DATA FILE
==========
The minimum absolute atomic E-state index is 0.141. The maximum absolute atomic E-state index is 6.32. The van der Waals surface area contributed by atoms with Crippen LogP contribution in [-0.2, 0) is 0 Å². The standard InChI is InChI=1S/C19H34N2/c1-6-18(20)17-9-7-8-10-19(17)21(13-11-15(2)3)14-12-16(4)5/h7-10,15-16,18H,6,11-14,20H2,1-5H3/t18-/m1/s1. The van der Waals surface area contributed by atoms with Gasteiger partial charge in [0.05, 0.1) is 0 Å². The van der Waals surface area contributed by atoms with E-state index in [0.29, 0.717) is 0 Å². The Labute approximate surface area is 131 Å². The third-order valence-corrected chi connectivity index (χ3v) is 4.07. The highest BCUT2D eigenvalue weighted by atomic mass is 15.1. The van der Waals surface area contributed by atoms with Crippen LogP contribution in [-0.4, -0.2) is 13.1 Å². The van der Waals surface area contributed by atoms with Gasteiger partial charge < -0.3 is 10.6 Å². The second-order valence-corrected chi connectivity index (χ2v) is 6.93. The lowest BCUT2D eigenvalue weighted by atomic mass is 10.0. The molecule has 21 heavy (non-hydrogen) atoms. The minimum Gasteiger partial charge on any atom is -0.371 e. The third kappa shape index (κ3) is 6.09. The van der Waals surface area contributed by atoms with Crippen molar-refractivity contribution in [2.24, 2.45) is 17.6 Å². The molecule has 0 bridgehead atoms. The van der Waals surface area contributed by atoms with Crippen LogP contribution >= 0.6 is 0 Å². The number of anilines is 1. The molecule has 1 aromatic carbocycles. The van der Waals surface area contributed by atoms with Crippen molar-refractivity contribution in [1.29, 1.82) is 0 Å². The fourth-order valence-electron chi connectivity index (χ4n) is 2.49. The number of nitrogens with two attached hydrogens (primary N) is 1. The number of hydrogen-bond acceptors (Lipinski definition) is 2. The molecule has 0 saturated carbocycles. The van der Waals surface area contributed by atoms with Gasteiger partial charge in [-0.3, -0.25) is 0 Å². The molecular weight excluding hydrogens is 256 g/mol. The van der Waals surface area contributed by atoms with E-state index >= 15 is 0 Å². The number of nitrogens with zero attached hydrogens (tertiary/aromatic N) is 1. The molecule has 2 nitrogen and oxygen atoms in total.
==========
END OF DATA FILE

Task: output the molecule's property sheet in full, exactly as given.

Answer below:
The minimum absolute atomic E-state index is 0.141. The maximum absolute atomic E-state index is 6.32. The van der Waals surface area contributed by atoms with Crippen LogP contribution in [-0.2, 0) is 0 Å². The standard InChI is InChI=1S/C19H34N2/c1-6-18(20)17-9-7-8-10-19(17)21(13-11-15(2)3)14-12-16(4)5/h7-10,15-16,18H,6,11-14,20H2,1-5H3/t18-/m1/s1. The van der Waals surface area contributed by atoms with Gasteiger partial charge in [0.05, 0.1) is 0 Å². The van der Waals surface area contributed by atoms with E-state index in [0.29, 0.717) is 0 Å². The Labute approximate surface area is 131 Å². The third-order valence-corrected chi connectivity index (χ3v) is 4.07. The highest BCUT2D eigenvalue weighted by atomic mass is 15.1. The van der Waals surface area contributed by atoms with Crippen LogP contribution in [-0.4, -0.2) is 13.1 Å². The van der Waals surface area contributed by atoms with Gasteiger partial charge < -0.3 is 10.6 Å². The second-order valence-corrected chi connectivity index (χ2v) is 6.93. The lowest BCUT2D eigenvalue weighted by atomic mass is 10.0. The molecule has 21 heavy (non-hydrogen) atoms. The minimum Gasteiger partial charge on any atom is -0.371 e. The third kappa shape index (κ3) is 6.09. The van der Waals surface area contributed by atoms with Crippen molar-refractivity contribution in [2.24, 2.45) is 17.6 Å². The molecule has 0 bridgehead atoms. The van der Waals surface area contributed by atoms with Crippen LogP contribution >= 0.6 is 0 Å². The number of anilines is 1. The molecule has 1 aromatic carbocycles. The van der Waals surface area contributed by atoms with Crippen molar-refractivity contribution in [1.29, 1.82) is 0 Å². The fourth-order valence-electron chi connectivity index (χ4n) is 2.49. The number of nitrogens with two attached hydrogens (primary N) is 1. The number of hydrogen-bond acceptors (Lipinski definition) is 2. The molecule has 0 saturated carbocycles. The van der Waals surface area contributed by atoms with Gasteiger partial charge in [-0.3, -0.25) is 0 Å². The molecular weight excluding hydrogens is 256 g/mol. The van der Waals surface area contributed by atoms with E-state index >= 15 is 0 Å². The number of nitrogens with zero attached hydrogens (tertiary/aromatic N) is 1. The molecule has 2 nitrogen and oxygen atoms in total.